Title: Summer House: A Novel
Author: Nancy Thayer
Release Date: June 1, 2010
Publisher: Ballantine Books
Genre: Contemporary Fiction, Beach Read
Source: Curled Up With a Good Book
Rating: 4 out of 5
When Charlotte Wheelwright asks for part of her grandmother’s land on Nantucket in order to start an organic garden, her grandmother and the rest of the family readily agrees. After all, Charlotte has never been able to settle down or commit to anything, and they figure this will fizzle out, just like all the rest of her jobs. However, when Charlotte is still on Nantucket a year later and her garden is actually turning a profit, the family members are alarmed. After all, they don’t want Charlotte getting special treatment from her grandmother, Nona.
When the entire family gathers at Nona’s house on Nantucket for her ninetieth birthday, old resentments can’t help but emerge. Teddy, Charlotte’s long lost brother who hasn’t seen the family in years, shows up and brings a surprise with him. Mee, recently divorced, seems to have her eye on every eligible bachelor on the island. And Helen, who has made a startling discovery about her husband, Worth, uses her time on Nantucket to deal with what life has thrown at her and to figure out what to do next. Summer House is a story of family in all its glory – the squabbles, the fights, the love, and above all, the acceptance of one another.
Nancy Thayer captures the spirit of a typical New England family in Summer House. Nona is the head of her family, and her two children are Worth and Grace. Worth has gone into the family business, the bank, but none of his children are interested in it. He grapples with that disappointment, as well as the hope that one of them will change their minds and choose to follow in his footsteps and fulfill the family legacy. This pressure affects his relationship with all of his children, but most notably Teddy. Additionally, this subtext of who will and won’t be working at the bank provides the tension that underlies much of this novel – Grace feels that Nona favors Worth and his children, even though only Worth works at the bank.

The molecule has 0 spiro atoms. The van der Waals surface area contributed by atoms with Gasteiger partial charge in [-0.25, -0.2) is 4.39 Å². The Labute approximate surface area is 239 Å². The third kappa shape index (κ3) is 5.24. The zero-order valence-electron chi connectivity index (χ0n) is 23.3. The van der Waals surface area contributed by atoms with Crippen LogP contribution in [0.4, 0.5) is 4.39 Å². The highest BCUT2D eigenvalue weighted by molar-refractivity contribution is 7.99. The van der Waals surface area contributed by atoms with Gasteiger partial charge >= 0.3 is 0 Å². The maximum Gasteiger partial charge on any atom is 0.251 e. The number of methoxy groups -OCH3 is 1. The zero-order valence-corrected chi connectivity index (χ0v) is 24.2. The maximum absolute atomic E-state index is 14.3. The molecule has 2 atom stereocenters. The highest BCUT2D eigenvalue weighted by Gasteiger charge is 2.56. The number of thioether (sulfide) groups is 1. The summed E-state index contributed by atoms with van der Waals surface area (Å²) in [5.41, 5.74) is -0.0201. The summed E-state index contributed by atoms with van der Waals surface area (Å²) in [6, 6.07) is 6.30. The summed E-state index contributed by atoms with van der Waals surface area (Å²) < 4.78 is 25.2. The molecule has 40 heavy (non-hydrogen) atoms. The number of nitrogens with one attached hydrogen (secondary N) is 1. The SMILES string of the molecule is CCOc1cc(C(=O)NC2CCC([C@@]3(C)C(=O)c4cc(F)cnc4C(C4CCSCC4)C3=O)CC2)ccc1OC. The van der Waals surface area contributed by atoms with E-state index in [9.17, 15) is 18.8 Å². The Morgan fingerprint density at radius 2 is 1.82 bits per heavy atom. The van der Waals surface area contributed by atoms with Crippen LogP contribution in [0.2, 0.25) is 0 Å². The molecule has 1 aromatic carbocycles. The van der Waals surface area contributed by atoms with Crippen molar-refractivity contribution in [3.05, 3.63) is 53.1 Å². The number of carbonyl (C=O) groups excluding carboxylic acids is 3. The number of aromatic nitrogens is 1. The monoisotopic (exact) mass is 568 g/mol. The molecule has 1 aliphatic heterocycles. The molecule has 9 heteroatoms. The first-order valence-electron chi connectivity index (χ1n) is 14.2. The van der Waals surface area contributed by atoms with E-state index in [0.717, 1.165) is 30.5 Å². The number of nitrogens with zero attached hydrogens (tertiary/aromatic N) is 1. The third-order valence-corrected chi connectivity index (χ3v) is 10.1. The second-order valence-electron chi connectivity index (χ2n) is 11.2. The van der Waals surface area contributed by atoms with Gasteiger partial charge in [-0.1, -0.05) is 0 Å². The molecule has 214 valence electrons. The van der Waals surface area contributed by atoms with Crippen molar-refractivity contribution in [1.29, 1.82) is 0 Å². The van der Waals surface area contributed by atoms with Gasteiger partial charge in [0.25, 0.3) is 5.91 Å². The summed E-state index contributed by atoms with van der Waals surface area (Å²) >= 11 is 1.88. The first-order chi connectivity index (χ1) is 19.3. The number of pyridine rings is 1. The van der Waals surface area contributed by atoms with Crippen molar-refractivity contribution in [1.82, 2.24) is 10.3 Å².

The blatant greed in this novel is surprising. It’s clear that Grace’s side of the family, and most importantly, Grace herself, is intent on capturing as much of her mother’s wealth for herself and her daughters as possible. She resents Charlotte because she feels the organic garden is something that Worth’s family is getting that hers isn’t. The candor with which she speaks of her inheritance and her mother’s money is shocking, to say the least. It makes her seem petty and selfish, and it’s interesting that no one tries to call her out on that.
Charlotte was the most appealing character of the novel, as well as the most relatable. Along with her mother Helen, Charlotte really develops over the course of the novel, figuring out what she wants out of life. With Helen, her development encompasses learning to stand on her own two feet rather than constantly depending on her husband. The paths of both of these women are satisfying and really make the book worth reading, especially when they begin to stand up for themselves.
Summer House makes for a entertaining beach read. The family dynamic is interesting. Many of them seem to be out for themselves, which could be a turn-off, but Charlotte and Helen manage to bring the center of the novel to love and acceptance. They keep it from being a sordid tale of family gossip. Summer House would definitely be great for a warm, breezy summer’s day.